WITH A MIND AS SHARP AS A STILETTO and a will as unyielding as a tank, Bois was clearly meant for stardom. Still, for a black man of his era (with "a strain of French" and "a bit of Dutch," as he loved to point out), his accomplishments were miraculous.
Born to a family of modest means in Great Barrington, Mass., in 1868, in an America still reeling from the Civil War, Du Bois molded himself into a cultured man of the world. He graduated with honors from Fisk and Harvard universities and became the first African-American to earn a Harvard Ph.D. He authored countless articles and more than 20 books but is best known as a civil-rights crusader--cofounder of the NAACP and nemesis of another world-class "race man," Booker I Washington, who Dubois felt was too accommodating. Du Bois eventually turned to communism and away from the United States, dying in Ghana in 1963.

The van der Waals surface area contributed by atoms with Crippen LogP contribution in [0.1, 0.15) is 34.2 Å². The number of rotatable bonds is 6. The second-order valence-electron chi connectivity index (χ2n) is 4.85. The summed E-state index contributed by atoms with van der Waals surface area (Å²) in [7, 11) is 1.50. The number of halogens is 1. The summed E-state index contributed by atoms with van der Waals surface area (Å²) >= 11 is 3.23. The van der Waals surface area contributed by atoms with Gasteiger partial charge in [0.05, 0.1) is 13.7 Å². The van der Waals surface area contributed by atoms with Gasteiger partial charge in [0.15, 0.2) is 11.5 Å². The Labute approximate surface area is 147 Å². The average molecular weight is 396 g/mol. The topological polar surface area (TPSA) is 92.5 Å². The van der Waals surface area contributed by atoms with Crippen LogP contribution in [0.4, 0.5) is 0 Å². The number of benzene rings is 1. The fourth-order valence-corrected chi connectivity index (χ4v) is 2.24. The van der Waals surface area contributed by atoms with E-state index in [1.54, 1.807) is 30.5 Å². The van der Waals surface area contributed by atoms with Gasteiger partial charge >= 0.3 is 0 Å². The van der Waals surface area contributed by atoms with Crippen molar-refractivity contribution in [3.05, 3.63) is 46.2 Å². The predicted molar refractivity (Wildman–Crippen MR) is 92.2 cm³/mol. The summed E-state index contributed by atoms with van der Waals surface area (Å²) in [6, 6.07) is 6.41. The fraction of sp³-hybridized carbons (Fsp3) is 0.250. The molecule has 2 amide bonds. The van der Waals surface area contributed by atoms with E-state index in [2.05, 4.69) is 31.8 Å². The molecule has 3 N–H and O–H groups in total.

In the first volume (two are projected) of his grandiloquently titled W. E. B. Du Bois: Biography of a Race (735 pages. Holt. $35), Rutgers University professor David Levering Lewis endeavors to set the record straight. Lewis makes clear that Du Bois, who wrote prodigiously about his own life, is less than a reliable diarist. Among other things, Du Bois elevated the character of his rakish and generally absent father while neglecting his illegitimate half brother. Even Du Bois's account of his own racial awakening in Great Barrington (in a town of about 4,000, fewer than 30 were black) is suspect. A white female classmate's refusal to accept his friendship card made him realize, wrote Du Bois, "that I was different from the others." Lewis indicates that the truth was probably much more complicated.
Lewis's Du Bois is a sensitive, ambitious and meticulous young man who had a special talent for winning the support of influential whites. Yet, even as he won whites' approval, Du Bois realized that their ambitions for him were more limited than his own. Four Congregational churches helped underwrite his education at Fisk but had no enthusiasm for sending him to Harvard. That he got there anyway was a tribute to both his talent and his gall--attributes that enabled Dubois to become one of the most important Americans of all time.
This book is longer than it needs to be and occasionally becomes portentous, but it is a solid and perceptive addition to the scholarship of a fife too-little explored.